Basque separatists ETA, Europe's last major guerrilla group, called a halt to 50 years of violence on Thursday.
ETA's fight to carve out an independent Basque homeland in northern Spain and southern France has been severely weakened by the arrests of hundreds of its members in recent years and seizures of its weapons.
"ETA has decided the definitive cessation of its armed activity. ETA calls upon the Spanish and French governments to open a process of direct dialogue with the aim of addressing the resolution of the conflict," the group said in a statement through Basque-language newspaper Gara and an online video.
Three masked ETA members sat behind a table to read the statement in the video and raised their fists in the air at the end of the statement. The group has come under pressure from its own political arm and former members, now in prison, to disband.
The three did not say whether the guerrilla force would turn in its weapons, which Spanish Prime Minister Jose Luis Rodriguez Zapatero has said is a condition for any negotiations with ETA.
The government welcomed the announcement.
"This has been possible thanks to the mettle and strength of Spanish society, guided by the rule of law, which triumphs today as the only possible way for people to coexist," said Zapatero.
"Our democracy will be one without terrorism, but not one without memory." ETA called a permanent ceasefire in January which was dismissed by Zapatero as meaningless unless they turned in arms.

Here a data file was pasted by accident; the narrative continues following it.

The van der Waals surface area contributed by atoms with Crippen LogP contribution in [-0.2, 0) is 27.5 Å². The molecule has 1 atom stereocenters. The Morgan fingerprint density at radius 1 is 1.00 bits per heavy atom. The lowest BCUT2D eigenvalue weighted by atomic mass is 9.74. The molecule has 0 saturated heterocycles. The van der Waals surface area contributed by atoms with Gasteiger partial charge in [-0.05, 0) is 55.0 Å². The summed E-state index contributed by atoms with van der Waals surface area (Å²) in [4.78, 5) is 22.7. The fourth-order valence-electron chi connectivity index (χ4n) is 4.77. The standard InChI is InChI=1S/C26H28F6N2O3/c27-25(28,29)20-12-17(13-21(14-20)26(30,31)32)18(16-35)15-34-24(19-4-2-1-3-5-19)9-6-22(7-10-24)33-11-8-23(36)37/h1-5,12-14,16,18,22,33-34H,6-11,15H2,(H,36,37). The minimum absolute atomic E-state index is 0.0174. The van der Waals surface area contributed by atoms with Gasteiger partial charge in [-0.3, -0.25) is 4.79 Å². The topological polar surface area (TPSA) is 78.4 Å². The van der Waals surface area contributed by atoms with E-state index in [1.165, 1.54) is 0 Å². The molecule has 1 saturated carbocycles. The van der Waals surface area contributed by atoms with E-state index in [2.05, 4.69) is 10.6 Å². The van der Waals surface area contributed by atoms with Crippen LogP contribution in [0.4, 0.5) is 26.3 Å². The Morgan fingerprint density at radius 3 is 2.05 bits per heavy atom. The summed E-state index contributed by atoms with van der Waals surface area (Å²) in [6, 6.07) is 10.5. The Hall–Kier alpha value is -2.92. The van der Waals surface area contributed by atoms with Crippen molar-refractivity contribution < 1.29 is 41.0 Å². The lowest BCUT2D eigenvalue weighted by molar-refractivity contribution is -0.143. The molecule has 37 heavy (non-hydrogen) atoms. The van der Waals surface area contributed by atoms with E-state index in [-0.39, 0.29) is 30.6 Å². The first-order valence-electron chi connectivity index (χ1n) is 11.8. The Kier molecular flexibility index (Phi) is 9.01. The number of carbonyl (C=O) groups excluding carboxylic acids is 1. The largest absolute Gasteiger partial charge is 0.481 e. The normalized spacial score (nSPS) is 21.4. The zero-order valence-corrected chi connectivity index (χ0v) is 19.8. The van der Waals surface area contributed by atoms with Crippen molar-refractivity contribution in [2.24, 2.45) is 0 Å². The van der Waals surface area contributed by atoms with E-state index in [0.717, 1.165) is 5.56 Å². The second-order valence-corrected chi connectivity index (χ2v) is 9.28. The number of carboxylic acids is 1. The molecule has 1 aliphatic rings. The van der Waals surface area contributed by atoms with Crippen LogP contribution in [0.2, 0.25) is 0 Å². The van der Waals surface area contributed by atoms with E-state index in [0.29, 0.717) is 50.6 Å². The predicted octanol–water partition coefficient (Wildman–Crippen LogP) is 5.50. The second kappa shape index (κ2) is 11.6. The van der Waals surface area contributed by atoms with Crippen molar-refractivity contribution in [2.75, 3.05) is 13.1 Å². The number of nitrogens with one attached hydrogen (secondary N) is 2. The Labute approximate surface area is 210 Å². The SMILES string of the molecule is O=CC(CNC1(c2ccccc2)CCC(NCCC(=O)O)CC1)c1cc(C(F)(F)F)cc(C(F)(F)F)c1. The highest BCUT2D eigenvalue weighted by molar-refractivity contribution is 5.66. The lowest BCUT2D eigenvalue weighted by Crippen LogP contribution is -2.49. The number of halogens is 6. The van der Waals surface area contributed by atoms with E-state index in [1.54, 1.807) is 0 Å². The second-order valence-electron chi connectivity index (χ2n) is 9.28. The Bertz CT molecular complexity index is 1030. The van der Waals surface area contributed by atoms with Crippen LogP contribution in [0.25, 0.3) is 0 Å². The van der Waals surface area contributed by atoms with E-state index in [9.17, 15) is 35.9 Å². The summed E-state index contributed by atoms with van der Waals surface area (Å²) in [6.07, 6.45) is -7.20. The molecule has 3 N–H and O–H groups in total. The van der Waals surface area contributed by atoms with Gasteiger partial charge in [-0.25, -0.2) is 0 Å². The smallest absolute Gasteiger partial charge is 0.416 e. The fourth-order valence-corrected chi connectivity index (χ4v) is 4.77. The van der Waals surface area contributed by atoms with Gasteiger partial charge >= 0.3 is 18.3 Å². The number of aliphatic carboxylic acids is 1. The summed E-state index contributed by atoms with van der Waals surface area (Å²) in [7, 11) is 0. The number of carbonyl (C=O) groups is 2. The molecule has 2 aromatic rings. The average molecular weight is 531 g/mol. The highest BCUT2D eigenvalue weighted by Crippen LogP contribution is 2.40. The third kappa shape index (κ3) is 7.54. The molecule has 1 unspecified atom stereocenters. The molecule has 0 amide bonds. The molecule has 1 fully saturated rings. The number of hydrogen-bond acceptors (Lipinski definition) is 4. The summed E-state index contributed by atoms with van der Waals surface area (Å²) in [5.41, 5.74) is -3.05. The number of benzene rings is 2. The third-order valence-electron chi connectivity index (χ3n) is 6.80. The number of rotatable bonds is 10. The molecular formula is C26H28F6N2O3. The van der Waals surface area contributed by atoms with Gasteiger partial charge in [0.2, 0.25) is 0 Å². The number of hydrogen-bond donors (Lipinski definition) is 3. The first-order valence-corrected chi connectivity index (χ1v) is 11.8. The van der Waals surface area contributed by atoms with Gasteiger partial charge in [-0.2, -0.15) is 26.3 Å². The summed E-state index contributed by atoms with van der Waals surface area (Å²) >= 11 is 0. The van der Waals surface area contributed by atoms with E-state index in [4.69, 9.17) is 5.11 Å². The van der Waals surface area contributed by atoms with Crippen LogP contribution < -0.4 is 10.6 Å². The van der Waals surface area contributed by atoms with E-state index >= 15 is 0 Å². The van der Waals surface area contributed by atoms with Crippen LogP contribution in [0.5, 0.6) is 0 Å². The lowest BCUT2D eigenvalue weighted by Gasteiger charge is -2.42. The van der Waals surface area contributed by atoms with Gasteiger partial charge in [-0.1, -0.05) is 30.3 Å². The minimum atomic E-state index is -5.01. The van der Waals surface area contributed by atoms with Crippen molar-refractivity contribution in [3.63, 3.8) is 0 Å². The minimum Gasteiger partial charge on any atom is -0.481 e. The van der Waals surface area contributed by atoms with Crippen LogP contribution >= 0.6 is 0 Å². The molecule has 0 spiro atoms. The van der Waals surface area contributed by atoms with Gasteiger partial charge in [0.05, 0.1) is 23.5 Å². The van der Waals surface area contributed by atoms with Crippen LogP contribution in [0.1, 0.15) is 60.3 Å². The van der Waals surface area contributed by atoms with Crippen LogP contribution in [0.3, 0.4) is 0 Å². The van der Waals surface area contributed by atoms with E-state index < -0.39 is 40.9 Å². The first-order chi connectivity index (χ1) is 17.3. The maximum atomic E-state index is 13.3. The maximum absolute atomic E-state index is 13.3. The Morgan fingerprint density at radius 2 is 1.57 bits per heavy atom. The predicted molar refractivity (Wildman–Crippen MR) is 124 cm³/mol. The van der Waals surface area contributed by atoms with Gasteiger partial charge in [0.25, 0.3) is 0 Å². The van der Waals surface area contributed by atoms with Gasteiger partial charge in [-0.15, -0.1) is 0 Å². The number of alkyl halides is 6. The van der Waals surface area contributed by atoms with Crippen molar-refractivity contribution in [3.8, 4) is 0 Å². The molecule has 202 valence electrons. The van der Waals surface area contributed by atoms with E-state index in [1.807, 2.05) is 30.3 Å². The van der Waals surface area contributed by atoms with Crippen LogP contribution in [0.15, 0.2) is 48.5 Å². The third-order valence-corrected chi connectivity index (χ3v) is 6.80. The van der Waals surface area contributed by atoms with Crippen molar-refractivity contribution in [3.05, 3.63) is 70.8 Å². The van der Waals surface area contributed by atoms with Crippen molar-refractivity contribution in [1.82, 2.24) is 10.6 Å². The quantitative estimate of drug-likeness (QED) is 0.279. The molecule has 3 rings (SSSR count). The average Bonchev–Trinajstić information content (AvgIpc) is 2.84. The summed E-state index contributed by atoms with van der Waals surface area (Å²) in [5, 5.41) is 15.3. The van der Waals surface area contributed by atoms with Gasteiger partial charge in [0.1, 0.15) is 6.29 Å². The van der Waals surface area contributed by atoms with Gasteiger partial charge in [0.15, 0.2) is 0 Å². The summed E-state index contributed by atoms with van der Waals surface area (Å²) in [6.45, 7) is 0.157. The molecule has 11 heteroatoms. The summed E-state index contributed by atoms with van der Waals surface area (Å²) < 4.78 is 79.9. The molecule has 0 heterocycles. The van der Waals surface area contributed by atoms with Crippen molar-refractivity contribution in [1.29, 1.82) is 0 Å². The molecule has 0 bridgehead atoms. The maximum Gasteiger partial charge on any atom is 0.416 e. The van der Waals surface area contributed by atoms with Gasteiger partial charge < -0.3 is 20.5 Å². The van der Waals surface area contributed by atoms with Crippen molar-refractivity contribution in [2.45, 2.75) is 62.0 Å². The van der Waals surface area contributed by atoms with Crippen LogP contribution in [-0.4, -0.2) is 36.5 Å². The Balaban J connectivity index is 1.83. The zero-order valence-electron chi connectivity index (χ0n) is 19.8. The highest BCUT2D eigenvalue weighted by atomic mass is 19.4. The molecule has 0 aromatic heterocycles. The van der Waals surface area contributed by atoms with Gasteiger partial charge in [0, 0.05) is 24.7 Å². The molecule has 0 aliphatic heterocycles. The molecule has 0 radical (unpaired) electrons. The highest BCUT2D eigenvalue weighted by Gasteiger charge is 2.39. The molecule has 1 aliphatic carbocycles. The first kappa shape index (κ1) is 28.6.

The Socialist government is deeply unpopular and expected to lose a general election on Nov. 20 due to voter anger over a sluggish economy and a sky-high unemployment.
Even if his government can claim victory in the decades-long effort to bring an end to ETA, analysts have said it will be difficult for the Socialists to make any political gains because voters are more concerned about jobs.
ETA has not killed anyone since March 2010 when a French police officer was killed by members of the group leaving the scene of a robbery. Spain's government says ETA has killed 829 people during its decades of guerrilla activity.
The ETA announcement follows a conference in the Basque country on Monday when international leaders and ex-politicians appealed to ETA to end its struggle.
Mainstream Spanish politicians and press poured scorn on Monday's peace conference and the conclusions it reached. Most Spanish newspapers denounced it as a ruse by ETA's banned political wing to attract international attention and strengthen its hand in possible future negotiations.
The centre-right People's Party, which polls show will win the November election, said in a statement on Twitter that ETA's pledge to end armed struggle was meaningless unless the group turned in its weapons. (Additional reporting by Emma Pinedo Writing by Fiona Ortiz; Editing by Robert Woodward)
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